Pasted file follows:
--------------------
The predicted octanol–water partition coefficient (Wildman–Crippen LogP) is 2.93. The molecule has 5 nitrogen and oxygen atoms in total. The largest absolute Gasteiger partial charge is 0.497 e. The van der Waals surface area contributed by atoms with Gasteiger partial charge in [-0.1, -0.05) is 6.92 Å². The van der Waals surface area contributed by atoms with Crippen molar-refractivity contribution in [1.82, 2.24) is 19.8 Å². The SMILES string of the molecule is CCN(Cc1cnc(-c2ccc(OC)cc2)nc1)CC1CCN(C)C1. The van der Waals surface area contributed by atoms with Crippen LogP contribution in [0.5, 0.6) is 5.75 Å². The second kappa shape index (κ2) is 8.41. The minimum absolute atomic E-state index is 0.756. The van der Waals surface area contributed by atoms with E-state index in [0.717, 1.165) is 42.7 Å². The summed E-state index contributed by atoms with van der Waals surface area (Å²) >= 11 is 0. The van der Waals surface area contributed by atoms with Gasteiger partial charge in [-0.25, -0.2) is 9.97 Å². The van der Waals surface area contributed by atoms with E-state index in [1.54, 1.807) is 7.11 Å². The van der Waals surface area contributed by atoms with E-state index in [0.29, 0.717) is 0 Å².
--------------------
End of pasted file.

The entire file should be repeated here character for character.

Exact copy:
The predicted octanol–water partition coefficient (Wildman–Crippen LogP) is 2.93. The molecule has 5 nitrogen and oxygen atoms in total. The largest absolute Gasteiger partial charge is 0.497 e. The van der Waals surface area contributed by atoms with Gasteiger partial charge in [-0.1, -0.05) is 6.92 Å². The van der Waals surface area contributed by atoms with Crippen molar-refractivity contribution in [1.82, 2.24) is 19.8 Å². The SMILES string of the molecule is CCN(Cc1cnc(-c2ccc(OC)cc2)nc1)CC1CCN(C)C1. The van der Waals surface area contributed by atoms with Crippen LogP contribution in [0.5, 0.6) is 5.75 Å². The second kappa shape index (κ2) is 8.41. The minimum absolute atomic E-state index is 0.756. The van der Waals surface area contributed by atoms with E-state index in [0.717, 1.165) is 42.7 Å². The summed E-state index contributed by atoms with van der Waals surface area (Å²) >= 11 is 0. The van der Waals surface area contributed by atoms with Gasteiger partial charge in [-0.25, -0.2) is 9.97 Å². The van der Waals surface area contributed by atoms with E-state index in [1.54, 1.807) is 7.11 Å². The van der Waals surface area contributed by atoms with E-state index in [0.29, 0.717) is 0 Å².